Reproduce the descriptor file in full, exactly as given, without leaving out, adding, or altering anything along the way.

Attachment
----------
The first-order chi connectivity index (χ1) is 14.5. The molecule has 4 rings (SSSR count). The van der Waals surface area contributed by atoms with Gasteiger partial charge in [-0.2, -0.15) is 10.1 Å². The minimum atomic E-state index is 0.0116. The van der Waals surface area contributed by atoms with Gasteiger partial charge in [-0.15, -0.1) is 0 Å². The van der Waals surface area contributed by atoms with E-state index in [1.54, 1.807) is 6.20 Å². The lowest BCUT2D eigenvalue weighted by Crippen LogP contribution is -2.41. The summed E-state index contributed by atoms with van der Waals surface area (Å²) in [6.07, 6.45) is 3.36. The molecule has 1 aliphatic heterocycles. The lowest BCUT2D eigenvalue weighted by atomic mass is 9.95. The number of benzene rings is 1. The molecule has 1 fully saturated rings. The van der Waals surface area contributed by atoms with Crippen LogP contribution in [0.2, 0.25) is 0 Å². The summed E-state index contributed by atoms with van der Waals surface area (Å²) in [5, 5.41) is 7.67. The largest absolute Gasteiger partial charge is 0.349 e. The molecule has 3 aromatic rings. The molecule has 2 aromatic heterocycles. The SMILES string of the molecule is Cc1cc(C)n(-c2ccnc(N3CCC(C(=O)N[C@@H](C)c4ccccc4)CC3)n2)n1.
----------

The first-order chi connectivity index (χ1) is 14.5. The molecule has 4 rings (SSSR count). The van der Waals surface area contributed by atoms with Gasteiger partial charge in [-0.2, -0.15) is 10.1 Å². The minimum atomic E-state index is 0.0116. The van der Waals surface area contributed by atoms with Gasteiger partial charge in [-0.15, -0.1) is 0 Å². The van der Waals surface area contributed by atoms with E-state index in [1.54, 1.807) is 6.20 Å². The lowest BCUT2D eigenvalue weighted by Crippen LogP contribution is -2.41. The summed E-state index contributed by atoms with van der Waals surface area (Å²) in [6.07, 6.45) is 3.36. The molecule has 1 aliphatic heterocycles. The lowest BCUT2D eigenvalue weighted by atomic mass is 9.95. The number of benzene rings is 1. The molecule has 1 fully saturated rings. The van der Waals surface area contributed by atoms with Crippen LogP contribution in [0.2, 0.25) is 0 Å². The summed E-state index contributed by atoms with van der Waals surface area (Å²) in [5, 5.41) is 7.67. The largest absolute Gasteiger partial charge is 0.349 e. The molecule has 3 aromatic rings. The molecule has 2 aromatic heterocycles. The SMILES string of the molecule is Cc1cc(C)n(-c2ccnc(N3CCC(C(=O)N[C@@H](C)c4ccccc4)CC3)n2)n1.